But significantly the first image of theFrame documentary is that of a digital video projector’s lens captured during an exhibition of Welsby 2003 installation At Sea. Welsby has embraced the potential of digital technology, finding it a place in the exhibition space, the mobility of the hardware allowing the projector to be pointed downwards to produce a pool of water in Changing Light, and the viewer becomes part of the consciousness of the total work as their presence becomes a determining material factor in the water’s movement, proposing an extensible indexical feedback loop.

In contemporary art increasingly film as an exhibition medium is entering the gallery and moving image artists are paradoxically editioning collections of DVDs as a way of conferring scarcity value on work using an ephemeral and eminently reproducible medium. Chris Welsby however, is exploring the interactive exhibition potential of digital cinema media in the gallery while having his early 16mm work released on DVD for domestic viewing. Information trumps the sublime and the DVD is for now the most convenient medium for distribution and personal viewing. And this is the key to this release: it provides a considerately programmed and contextualised setting for the work, allowing the viewer to appreciate how Welsby has maintained a sensitive indifference towards the relationship between the human and the natural, with a refreshing lack of dogma in tracking the changing relationships. As global environmental issues have proven to be of even greater urgency over the last 30 years, Welsby’s work quietly renews its relevance and might figure as much of a barometer of any one cultural historical periods environmental zeitgeist as the work of the likes of Turner or Constable or Long in a history of landscape representation.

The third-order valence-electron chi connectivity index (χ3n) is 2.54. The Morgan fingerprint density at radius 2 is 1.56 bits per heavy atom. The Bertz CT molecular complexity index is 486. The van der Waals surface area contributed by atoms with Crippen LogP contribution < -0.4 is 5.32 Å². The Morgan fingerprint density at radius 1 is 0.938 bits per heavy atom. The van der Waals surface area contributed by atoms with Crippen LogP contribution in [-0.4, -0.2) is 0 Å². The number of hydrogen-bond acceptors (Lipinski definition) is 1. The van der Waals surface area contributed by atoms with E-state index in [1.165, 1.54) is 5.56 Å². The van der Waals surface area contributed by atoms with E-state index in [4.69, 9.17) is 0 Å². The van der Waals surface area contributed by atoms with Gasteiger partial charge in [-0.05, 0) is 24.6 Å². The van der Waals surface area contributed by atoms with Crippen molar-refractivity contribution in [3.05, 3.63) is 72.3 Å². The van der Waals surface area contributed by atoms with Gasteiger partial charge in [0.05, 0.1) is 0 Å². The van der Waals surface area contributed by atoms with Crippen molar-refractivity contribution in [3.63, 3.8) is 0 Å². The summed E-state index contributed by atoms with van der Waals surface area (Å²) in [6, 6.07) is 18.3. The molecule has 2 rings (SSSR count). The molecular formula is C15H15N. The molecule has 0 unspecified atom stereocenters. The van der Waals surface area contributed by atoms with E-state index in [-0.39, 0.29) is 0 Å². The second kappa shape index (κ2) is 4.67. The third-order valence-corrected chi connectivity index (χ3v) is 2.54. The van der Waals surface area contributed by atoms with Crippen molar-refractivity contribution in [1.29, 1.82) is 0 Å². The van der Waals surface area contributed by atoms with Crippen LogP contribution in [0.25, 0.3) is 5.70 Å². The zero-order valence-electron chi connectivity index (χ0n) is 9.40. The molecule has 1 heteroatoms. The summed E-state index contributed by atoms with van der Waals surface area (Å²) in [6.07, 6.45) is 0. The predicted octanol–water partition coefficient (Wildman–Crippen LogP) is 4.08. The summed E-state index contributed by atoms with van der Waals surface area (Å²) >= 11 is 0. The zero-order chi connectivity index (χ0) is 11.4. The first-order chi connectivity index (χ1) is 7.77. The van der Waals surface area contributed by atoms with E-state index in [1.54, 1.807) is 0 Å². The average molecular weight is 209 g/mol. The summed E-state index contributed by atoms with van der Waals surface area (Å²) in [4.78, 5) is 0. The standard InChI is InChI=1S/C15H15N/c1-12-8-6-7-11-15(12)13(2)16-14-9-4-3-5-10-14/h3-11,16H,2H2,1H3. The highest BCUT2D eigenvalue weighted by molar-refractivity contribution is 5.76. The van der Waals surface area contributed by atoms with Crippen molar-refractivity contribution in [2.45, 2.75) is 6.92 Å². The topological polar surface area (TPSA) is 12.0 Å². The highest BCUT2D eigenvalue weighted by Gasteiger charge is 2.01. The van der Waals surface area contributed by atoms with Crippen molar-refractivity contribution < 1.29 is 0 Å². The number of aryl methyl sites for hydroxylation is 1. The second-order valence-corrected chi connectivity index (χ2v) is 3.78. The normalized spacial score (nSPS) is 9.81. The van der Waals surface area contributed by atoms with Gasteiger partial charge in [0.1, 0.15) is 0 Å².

With this fledgling British Artists’ Films series of DVDs the BFI tentatively dips its toe in the water of a huge cultural reservoir of artists’ film and video. The Chris Welsby DVD is only the second in a series that started with another landscape oriented filmmaker William Raban. It might be a series that is able to go some way towards a wider dissemination and awareness of artists’ film and video practice. The suggestion here is that we have the official BFI approved version, the imprimatur of the jaunty ‘bfi’ logo on the cover, the institutionally branded design. But the BFI’s DVD release policy to date regarding work in this area has been somewhat confused. It has also released titles by Patrick Keiller, Peter Greenaway and Andrew Kötting without the ‘artists’ tag, and its History of the Avant-Garde series consists only of Decasia by Bill Morrison and Temenos by Nina Danino, thereby proposing a rather haphazard alternative canon. Will the British Artists’ Films series fall victim to similar BFI whimsy, or will it meet the challenge of truly representing the range and diversity of works produced by artist film and video makers in the past and to be made in the years to come? Such eccentric inconsistency from an organisation charged with the curation of the national moving image cultural interest is perplexing, more so than if it were exercising gate-keeping practices reasserting anachronistic canonical structures, for at least that would represent a clear hegemony.